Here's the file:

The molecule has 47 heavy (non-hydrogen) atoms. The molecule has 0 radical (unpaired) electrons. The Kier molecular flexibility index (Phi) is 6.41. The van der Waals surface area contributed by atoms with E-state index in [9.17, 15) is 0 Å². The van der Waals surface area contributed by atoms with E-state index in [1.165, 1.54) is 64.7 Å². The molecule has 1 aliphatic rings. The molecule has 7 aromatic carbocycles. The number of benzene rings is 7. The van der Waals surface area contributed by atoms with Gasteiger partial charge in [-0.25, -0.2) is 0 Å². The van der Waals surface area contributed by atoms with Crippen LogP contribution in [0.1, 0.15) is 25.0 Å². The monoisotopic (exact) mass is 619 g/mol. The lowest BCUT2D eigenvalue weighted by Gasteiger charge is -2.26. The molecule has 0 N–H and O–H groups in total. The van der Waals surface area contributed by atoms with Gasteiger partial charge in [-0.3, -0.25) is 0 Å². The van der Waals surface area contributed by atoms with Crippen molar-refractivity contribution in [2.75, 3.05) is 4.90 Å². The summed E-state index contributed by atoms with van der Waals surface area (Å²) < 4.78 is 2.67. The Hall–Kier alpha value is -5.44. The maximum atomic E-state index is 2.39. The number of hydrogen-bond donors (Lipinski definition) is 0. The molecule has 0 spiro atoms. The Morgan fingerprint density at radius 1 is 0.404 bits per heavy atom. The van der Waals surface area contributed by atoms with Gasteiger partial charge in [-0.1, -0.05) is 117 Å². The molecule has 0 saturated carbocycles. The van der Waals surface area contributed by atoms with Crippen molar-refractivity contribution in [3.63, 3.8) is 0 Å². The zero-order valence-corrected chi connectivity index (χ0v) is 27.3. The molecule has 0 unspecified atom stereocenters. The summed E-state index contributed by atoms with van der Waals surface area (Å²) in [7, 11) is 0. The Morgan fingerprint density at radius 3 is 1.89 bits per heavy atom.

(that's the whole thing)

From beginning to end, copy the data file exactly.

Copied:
The molecule has 47 heavy (non-hydrogen) atoms. The molecule has 0 radical (unpaired) electrons. The Kier molecular flexibility index (Phi) is 6.41. The van der Waals surface area contributed by atoms with E-state index in [9.17, 15) is 0 Å². The van der Waals surface area contributed by atoms with E-state index in [1.165, 1.54) is 64.7 Å². The molecule has 1 aliphatic rings. The molecule has 7 aromatic carbocycles. The number of benzene rings is 7. The van der Waals surface area contributed by atoms with Gasteiger partial charge in [-0.25, -0.2) is 0 Å². The van der Waals surface area contributed by atoms with Crippen LogP contribution in [0.1, 0.15) is 25.0 Å². The monoisotopic (exact) mass is 619 g/mol. The lowest BCUT2D eigenvalue weighted by Gasteiger charge is -2.26. The molecule has 0 N–H and O–H groups in total. The van der Waals surface area contributed by atoms with Gasteiger partial charge in [-0.3, -0.25) is 0 Å². The van der Waals surface area contributed by atoms with Crippen molar-refractivity contribution in [2.75, 3.05) is 4.90 Å². The summed E-state index contributed by atoms with van der Waals surface area (Å²) < 4.78 is 2.67. The Hall–Kier alpha value is -5.44. The maximum atomic E-state index is 2.39. The number of hydrogen-bond donors (Lipinski definition) is 0. The molecule has 0 spiro atoms. The Morgan fingerprint density at radius 1 is 0.404 bits per heavy atom. The van der Waals surface area contributed by atoms with Gasteiger partial charge in [-0.1, -0.05) is 117 Å². The molecule has 0 saturated carbocycles. The van der Waals surface area contributed by atoms with Crippen molar-refractivity contribution in [3.63, 3.8) is 0 Å². The zero-order valence-corrected chi connectivity index (χ0v) is 27.3. The molecule has 0 unspecified atom stereocenters. The summed E-state index contributed by atoms with van der Waals surface area (Å²) in [7, 11) is 0. The Morgan fingerprint density at radius 3 is 1.89 bits per heavy atom.